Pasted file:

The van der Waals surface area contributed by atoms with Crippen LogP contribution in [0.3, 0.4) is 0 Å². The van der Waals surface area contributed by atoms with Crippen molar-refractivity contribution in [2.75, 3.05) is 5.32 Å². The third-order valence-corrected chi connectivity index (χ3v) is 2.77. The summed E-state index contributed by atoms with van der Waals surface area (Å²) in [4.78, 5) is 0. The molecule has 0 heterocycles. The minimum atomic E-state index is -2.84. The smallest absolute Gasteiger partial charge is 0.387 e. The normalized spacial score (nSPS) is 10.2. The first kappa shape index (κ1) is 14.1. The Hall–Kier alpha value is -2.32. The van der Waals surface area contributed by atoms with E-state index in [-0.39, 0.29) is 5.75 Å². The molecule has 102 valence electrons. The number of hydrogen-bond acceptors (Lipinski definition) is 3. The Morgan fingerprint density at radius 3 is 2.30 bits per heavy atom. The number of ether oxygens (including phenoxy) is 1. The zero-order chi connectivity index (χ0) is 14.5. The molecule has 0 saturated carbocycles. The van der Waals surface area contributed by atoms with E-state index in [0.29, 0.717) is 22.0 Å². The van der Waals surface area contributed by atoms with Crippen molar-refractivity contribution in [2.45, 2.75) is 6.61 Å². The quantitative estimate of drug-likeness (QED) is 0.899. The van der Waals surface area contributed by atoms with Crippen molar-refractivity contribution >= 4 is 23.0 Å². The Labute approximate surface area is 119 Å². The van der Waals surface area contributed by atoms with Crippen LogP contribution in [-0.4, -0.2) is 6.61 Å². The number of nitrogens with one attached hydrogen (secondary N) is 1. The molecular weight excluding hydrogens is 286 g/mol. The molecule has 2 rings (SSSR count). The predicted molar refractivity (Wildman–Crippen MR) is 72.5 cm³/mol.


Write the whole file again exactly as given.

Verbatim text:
The van der Waals surface area contributed by atoms with Crippen LogP contribution in [0.3, 0.4) is 0 Å². The van der Waals surface area contributed by atoms with Crippen molar-refractivity contribution in [2.75, 3.05) is 5.32 Å². The third-order valence-corrected chi connectivity index (χ3v) is 2.77. The summed E-state index contributed by atoms with van der Waals surface area (Å²) in [4.78, 5) is 0. The molecule has 0 heterocycles. The minimum atomic E-state index is -2.84. The smallest absolute Gasteiger partial charge is 0.387 e. The normalized spacial score (nSPS) is 10.2. The first kappa shape index (κ1) is 14.1. The Hall–Kier alpha value is -2.32. The van der Waals surface area contributed by atoms with E-state index in [-0.39, 0.29) is 5.75 Å². The molecule has 102 valence electrons. The number of hydrogen-bond acceptors (Lipinski definition) is 3. The Morgan fingerprint density at radius 3 is 2.30 bits per heavy atom. The number of ether oxygens (including phenoxy) is 1. The zero-order chi connectivity index (χ0) is 14.5. The molecule has 0 saturated carbocycles. The van der Waals surface area contributed by atoms with E-state index in [0.29, 0.717) is 22.0 Å². The van der Waals surface area contributed by atoms with Crippen molar-refractivity contribution in [2.45, 2.75) is 6.61 Å². The quantitative estimate of drug-likeness (QED) is 0.899. The van der Waals surface area contributed by atoms with Crippen molar-refractivity contribution >= 4 is 23.0 Å². The Labute approximate surface area is 119 Å². The van der Waals surface area contributed by atoms with Crippen LogP contribution in [-0.4, -0.2) is 6.61 Å². The number of nitrogens with one attached hydrogen (secondary N) is 1. The molecular weight excluding hydrogens is 286 g/mol. The molecule has 2 rings (SSSR count). The predicted molar refractivity (Wildman–Crippen MR) is 72.5 cm³/mol.